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Real wealth


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Real wealth

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WHAT IS REAL WEALTH? Is it having lots of money, hard cash? Is it having a grand salary or income? Is it owning a finely appointed palatial home, travelling the world and buying the best in brand-name merchandise? Most people asked to make three wishes would wish for things along these lines.
When last have you wished that you could win the lottery? Yet simple research quickly turns up the fact that many big jackpot winners have ended up dead-end losers in life. They lose their winnings in short order. In some cases, within a year, not only are their winnings gone but there is an accumulation of substantial debt.
The record of failure for many grand lottery winners stands. Their example should guide you to accept the premise that wealth is not necessarily having a lot of hard cash.
Similarly, you can deduce that real wealth is not necessarily having a grand salary, nor is it owning exclusive, expensive and sophisticated belongings. Real wealth can be all these things and yet is not necessarily congruent with any of these things.
Real wealth has at least three key elements. These elements are not presented in any particular order of priority, yet they are interdependent. Specifically, real wealth must be represented by having a significant amount of net assets. Secondly, real wealth must be sustainable in the long term and, thirdly, a truly wealthy person needs a strong spiritual dimension in their life.
Other elements can contribute to a better appreciation of real wealth, but these three elements are essential in any situation of real wealth. If you are considering whether someone you know is really wealthy, check to see if  these three elements are present.
One element relates to the fact that real wealth must be represented by a significant amount of net assets – total assets less total liabilities. The assets may consist of cash, cash equivalent, shares, bonds, real estate or other assets.
What is a significant amount? Let us say a million dollars to start with. For lots of us, a million dollars in net assets would provide us with enough interest or other investment income to sustain us for life. So a million dollars is a reasonable starting point. According to everyday standard, if you can be called a millionaire, you are considered wealthy.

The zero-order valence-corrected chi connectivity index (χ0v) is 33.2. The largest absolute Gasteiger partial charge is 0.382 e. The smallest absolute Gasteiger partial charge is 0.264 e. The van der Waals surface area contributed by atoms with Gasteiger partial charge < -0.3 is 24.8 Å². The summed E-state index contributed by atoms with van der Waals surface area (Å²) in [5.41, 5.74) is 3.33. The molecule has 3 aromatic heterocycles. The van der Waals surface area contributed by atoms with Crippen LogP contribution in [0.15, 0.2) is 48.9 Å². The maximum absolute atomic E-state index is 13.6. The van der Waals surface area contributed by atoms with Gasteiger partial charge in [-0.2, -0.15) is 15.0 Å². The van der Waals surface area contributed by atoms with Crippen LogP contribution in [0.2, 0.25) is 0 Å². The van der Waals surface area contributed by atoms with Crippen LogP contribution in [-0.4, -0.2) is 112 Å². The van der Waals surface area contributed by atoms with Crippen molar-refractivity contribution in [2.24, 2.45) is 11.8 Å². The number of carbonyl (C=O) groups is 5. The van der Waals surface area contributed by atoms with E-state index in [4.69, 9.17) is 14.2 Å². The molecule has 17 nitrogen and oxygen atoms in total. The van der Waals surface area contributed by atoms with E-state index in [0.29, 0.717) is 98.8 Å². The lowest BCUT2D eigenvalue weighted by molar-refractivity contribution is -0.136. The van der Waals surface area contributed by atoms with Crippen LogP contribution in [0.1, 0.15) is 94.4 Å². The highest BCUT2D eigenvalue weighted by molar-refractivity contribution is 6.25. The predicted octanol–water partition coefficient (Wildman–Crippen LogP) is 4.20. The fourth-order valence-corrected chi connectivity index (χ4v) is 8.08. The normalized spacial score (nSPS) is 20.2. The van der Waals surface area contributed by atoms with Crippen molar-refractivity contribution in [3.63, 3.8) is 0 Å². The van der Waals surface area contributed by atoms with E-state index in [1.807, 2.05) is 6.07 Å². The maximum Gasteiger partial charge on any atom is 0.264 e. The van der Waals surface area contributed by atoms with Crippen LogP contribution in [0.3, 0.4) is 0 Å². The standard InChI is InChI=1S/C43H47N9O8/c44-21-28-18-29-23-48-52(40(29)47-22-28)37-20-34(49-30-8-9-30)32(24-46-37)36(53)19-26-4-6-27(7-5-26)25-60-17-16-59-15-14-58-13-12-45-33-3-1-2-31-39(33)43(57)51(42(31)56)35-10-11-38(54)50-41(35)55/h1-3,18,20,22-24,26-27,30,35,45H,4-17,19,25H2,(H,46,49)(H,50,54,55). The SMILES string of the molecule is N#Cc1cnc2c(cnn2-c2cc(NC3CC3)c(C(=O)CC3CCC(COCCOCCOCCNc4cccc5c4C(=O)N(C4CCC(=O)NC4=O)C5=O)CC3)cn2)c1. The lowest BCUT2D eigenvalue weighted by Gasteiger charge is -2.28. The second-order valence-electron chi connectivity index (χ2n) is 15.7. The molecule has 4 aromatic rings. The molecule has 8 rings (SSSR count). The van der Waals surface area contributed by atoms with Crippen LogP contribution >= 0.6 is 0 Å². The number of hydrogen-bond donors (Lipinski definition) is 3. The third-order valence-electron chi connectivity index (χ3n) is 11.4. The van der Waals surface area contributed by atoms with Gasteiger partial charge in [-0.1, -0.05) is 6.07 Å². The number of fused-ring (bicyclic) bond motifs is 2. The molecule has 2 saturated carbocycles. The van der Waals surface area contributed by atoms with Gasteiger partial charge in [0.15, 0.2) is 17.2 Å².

However, it is also useful to relate the size of the net asset position to the level of the income earned as an alternate measure. For example, a useful measure is to have accumulated net assets as a multiple of your current income.
Looking at film stars, the point is also made that a large income is not necessarily wealth. Real wealth must be sustainable in the long term. Consider the many stars that we know who had earned millions in the heights of their careers and are broke today.
Simple, income, particularly if handled well, can lead to wealth, but by itself, a large income is not necessarily wealth.
Real wealth must have a spiritual dimension. This point cannot be emphasised enough. It is the most overlooked ingredient of “coveted wealth”.
To accumulate and retain wealth requires discipline, order, the lack of envy, graciousness and a sense of contentment. These are only a few of the key attributes that represent real wealth.
• Louise Fairsave is a personal financial management advisor, providing practical counsel on money and estate matters. Her advice is general in nature; readers should seek personal counsel about their specific circumstances.

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